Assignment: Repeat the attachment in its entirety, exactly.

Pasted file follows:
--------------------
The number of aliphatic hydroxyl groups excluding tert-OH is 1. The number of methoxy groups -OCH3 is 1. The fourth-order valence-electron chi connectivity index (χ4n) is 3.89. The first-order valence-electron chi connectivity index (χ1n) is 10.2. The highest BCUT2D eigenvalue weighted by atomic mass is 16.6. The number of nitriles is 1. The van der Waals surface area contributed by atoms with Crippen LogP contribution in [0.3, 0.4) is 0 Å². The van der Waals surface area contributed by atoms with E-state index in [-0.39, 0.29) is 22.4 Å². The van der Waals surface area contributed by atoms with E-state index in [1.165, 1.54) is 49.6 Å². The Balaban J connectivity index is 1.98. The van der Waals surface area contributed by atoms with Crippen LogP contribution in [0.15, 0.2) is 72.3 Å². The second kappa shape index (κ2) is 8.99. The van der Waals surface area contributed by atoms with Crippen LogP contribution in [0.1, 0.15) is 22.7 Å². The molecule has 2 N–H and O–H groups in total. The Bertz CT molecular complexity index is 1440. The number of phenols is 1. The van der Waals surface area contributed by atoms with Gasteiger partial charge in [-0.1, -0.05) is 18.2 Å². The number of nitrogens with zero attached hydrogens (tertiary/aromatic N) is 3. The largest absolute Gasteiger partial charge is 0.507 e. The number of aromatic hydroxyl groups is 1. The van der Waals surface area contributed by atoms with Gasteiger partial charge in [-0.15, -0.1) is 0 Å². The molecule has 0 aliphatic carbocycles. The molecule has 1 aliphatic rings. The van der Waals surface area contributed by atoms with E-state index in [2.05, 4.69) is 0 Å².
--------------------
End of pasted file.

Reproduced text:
The number of aliphatic hydroxyl groups excluding tert-OH is 1. The number of methoxy groups -OCH3 is 1. The fourth-order valence-electron chi connectivity index (χ4n) is 3.89. The first-order valence-electron chi connectivity index (χ1n) is 10.2. The highest BCUT2D eigenvalue weighted by atomic mass is 16.6. The number of nitriles is 1. The van der Waals surface area contributed by atoms with Crippen LogP contribution in [0.3, 0.4) is 0 Å². The van der Waals surface area contributed by atoms with E-state index in [-0.39, 0.29) is 22.4 Å². The van der Waals surface area contributed by atoms with E-state index in [1.165, 1.54) is 49.6 Å². The Balaban J connectivity index is 1.98. The van der Waals surface area contributed by atoms with Crippen LogP contribution in [0.15, 0.2) is 72.3 Å². The second kappa shape index (κ2) is 8.99. The van der Waals surface area contributed by atoms with Crippen LogP contribution in [0.1, 0.15) is 22.7 Å². The molecule has 2 N–H and O–H groups in total. The Bertz CT molecular complexity index is 1440. The number of phenols is 1. The van der Waals surface area contributed by atoms with Gasteiger partial charge in [-0.1, -0.05) is 18.2 Å². The number of nitrogens with zero attached hydrogens (tertiary/aromatic N) is 3. The largest absolute Gasteiger partial charge is 0.507 e. The number of aromatic hydroxyl groups is 1. The van der Waals surface area contributed by atoms with Gasteiger partial charge in [-0.15, -0.1) is 0 Å². The molecule has 0 aliphatic carbocycles. The molecule has 1 aliphatic rings. The van der Waals surface area contributed by atoms with E-state index in [2.05, 4.69) is 0 Å².